When you take your gloves off, make sure to turn them inside out. You can do this by reaching under the wrist opening and peeling the glove off from there. This ensures that you never have to touch the outside of the gloves.

Contact

Viruses can also spread from person to person through actual contact. For example, you might shake someone’s hand, then scratch your nose. This is one way the virus can get into your body.

You can reduce the risk of virus transmission by washing your hands frequently. And when you’re particularly concerned about a virus, like the coronavirus, you can eliminate contact risk by refusing handshakes and other contact until the threat of widespread infection is over.

Droplet Transmission

Another way viruses can spread is through tiny droplets of fluid that travel through the air. Note that this is different from airborne transmission. While certain barriers can protect against a spray of droplets, airborne transmission is harder to protect against.

When it comes to the coronavirus, one of the biggest public health concerns is droplet transmission. Experts disagree over whether airborne coronavirus spread is a significant threat or not. In the meantime, we can do our best to protect ourselves from any kind of transmission that travels through the air.

How are Viruses Spread Through Sneezes and Coughs?

When someone sneezes or coughs, small droplets of saliva or nasal fluid travel at high speeds and long distances through the air. This is why experts recommend a distance of six feet apart from other people during the COVID-19 pandemic.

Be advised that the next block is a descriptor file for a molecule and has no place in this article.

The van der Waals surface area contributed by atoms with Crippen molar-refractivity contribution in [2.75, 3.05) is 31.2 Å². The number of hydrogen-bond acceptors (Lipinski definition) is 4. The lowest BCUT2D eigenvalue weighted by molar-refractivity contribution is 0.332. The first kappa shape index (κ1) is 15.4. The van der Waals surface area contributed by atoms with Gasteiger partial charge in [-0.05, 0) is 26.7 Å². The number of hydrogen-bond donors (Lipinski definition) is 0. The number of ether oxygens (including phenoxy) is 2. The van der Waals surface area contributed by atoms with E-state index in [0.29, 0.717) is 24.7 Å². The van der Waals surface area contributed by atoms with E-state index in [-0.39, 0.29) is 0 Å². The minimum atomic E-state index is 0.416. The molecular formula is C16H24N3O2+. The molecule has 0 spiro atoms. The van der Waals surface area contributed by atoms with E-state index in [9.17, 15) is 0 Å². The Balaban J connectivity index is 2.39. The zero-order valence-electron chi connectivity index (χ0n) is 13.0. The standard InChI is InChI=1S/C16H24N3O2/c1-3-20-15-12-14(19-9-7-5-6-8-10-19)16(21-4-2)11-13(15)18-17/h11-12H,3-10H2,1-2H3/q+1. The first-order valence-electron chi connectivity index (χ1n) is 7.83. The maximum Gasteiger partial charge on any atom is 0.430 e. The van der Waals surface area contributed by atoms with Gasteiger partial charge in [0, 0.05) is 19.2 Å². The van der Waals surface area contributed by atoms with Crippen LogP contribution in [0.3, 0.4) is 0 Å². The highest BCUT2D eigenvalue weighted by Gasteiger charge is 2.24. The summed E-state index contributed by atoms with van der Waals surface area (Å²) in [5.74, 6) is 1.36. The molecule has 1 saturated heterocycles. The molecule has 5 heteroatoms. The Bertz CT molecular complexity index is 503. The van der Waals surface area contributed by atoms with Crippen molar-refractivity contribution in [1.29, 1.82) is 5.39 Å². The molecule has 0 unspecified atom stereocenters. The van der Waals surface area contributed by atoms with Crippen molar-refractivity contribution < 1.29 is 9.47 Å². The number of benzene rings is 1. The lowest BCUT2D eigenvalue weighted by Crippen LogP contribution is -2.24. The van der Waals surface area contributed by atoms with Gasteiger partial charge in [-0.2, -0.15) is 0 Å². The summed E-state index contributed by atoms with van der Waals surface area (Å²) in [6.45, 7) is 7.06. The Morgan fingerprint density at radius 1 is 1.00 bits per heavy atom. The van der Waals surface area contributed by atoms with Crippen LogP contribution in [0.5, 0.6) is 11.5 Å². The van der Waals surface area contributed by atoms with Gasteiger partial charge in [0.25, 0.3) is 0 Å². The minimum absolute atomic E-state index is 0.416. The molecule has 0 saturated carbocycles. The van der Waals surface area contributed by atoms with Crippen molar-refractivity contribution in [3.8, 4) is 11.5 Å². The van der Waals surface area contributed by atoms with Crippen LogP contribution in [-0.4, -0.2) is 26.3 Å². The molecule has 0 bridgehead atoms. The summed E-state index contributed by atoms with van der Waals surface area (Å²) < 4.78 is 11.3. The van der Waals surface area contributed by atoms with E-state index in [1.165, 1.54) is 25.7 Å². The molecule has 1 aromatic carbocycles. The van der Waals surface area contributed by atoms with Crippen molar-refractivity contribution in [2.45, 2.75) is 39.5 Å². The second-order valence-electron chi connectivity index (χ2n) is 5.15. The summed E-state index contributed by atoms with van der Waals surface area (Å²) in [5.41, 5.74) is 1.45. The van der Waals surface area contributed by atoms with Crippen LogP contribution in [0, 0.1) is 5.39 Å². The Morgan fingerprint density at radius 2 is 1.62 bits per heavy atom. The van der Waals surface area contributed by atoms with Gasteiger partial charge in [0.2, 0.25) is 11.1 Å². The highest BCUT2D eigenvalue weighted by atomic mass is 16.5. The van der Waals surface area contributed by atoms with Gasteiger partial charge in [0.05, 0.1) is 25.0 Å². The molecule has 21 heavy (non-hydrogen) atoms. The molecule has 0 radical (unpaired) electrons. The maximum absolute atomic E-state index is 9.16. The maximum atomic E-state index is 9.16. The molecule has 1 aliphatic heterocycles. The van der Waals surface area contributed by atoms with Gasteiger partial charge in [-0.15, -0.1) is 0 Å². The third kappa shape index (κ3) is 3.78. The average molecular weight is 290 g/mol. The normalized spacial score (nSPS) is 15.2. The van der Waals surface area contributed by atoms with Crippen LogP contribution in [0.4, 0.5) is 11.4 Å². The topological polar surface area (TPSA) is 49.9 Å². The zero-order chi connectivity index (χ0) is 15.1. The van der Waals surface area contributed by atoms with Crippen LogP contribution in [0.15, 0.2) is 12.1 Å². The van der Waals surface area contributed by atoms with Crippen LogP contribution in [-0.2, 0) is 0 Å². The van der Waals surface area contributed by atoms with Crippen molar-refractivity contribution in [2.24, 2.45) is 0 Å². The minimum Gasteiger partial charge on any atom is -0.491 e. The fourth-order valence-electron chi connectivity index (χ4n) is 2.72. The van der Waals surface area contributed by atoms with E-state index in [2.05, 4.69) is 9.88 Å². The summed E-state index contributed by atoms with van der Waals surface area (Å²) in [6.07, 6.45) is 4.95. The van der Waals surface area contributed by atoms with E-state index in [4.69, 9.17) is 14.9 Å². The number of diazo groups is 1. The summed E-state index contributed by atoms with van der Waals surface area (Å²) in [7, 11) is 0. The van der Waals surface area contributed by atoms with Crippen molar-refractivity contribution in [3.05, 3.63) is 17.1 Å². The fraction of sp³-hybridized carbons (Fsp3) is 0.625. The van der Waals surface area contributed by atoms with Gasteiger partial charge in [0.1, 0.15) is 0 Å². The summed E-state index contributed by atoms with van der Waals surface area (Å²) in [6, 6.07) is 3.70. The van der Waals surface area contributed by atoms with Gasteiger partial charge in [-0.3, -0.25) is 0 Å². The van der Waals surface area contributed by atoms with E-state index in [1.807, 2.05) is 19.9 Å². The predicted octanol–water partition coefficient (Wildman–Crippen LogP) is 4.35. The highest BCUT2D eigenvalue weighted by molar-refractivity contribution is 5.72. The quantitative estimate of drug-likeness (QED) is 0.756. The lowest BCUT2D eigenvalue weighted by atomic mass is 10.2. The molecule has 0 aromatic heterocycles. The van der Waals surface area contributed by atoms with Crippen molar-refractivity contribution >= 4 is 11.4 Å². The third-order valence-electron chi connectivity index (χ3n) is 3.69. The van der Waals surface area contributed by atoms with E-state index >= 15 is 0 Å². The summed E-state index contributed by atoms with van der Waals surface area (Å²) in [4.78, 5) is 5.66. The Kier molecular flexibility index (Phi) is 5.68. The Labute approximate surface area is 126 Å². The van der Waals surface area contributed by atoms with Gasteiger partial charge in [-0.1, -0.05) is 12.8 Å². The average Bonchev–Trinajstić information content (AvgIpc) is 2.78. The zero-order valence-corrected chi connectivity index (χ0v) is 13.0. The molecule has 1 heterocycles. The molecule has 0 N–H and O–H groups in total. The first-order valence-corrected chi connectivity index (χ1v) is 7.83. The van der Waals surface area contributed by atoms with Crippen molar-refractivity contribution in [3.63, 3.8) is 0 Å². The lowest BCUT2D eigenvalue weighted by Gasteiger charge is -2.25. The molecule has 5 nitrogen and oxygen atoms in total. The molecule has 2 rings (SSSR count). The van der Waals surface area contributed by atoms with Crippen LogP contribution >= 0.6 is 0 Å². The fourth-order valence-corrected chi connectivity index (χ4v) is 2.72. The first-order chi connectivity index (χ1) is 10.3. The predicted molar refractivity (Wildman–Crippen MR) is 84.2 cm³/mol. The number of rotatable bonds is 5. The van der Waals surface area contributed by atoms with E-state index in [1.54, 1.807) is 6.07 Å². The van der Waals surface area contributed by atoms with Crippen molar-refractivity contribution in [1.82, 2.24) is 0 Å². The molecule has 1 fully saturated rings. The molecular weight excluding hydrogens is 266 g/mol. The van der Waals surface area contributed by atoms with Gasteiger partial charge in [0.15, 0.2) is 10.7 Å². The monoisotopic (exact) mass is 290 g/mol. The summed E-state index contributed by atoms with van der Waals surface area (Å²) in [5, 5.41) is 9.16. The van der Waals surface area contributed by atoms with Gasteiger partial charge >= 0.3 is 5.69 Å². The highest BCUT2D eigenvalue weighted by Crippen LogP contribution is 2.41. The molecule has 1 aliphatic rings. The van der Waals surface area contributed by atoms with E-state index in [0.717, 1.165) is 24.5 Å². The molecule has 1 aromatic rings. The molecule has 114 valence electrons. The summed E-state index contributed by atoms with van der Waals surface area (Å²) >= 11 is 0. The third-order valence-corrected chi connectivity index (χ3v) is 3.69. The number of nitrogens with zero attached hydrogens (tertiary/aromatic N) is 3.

If you don’t maintain this distance, you put yourself at risk for breathing in these droplets. This is how you might get infected with the coronavirus or any other virus.

The Effectiveness of Masks

Using a face mask is an excellent way to prevent droplet transmission of viruses. It protects both you and the people around you, but it protects other people more.

If someone sneezes around you and you’re wearing a mask, you still carry some risk of breathing in the droplets. But if you sneeze and you’re wearing a mask, the droplets are more effectively contained. For this reason, you should try to urge the people around you to wear a mask so that everyone stays safe from each other’s droplets.

Stay Safe Out (Or In) There!

Whether you’re staying indoors, cautiously making your way back to the workplace, or continuing your role as an essential worker, you have the power to significantly reduce your risk of catching the coronavirus. Wear a mask, wear gloves when you can, and avoid contact with other people.

So, how are viruses spread? Well, aside from all the ways we’ve outlined in this post, viruses are spread when people don’t take the proper precautions to prevent this from happening.

Be proactive and do what you can to stop the spread! And if you want to learn more about health and your role in protecting it, check out the rest of our site!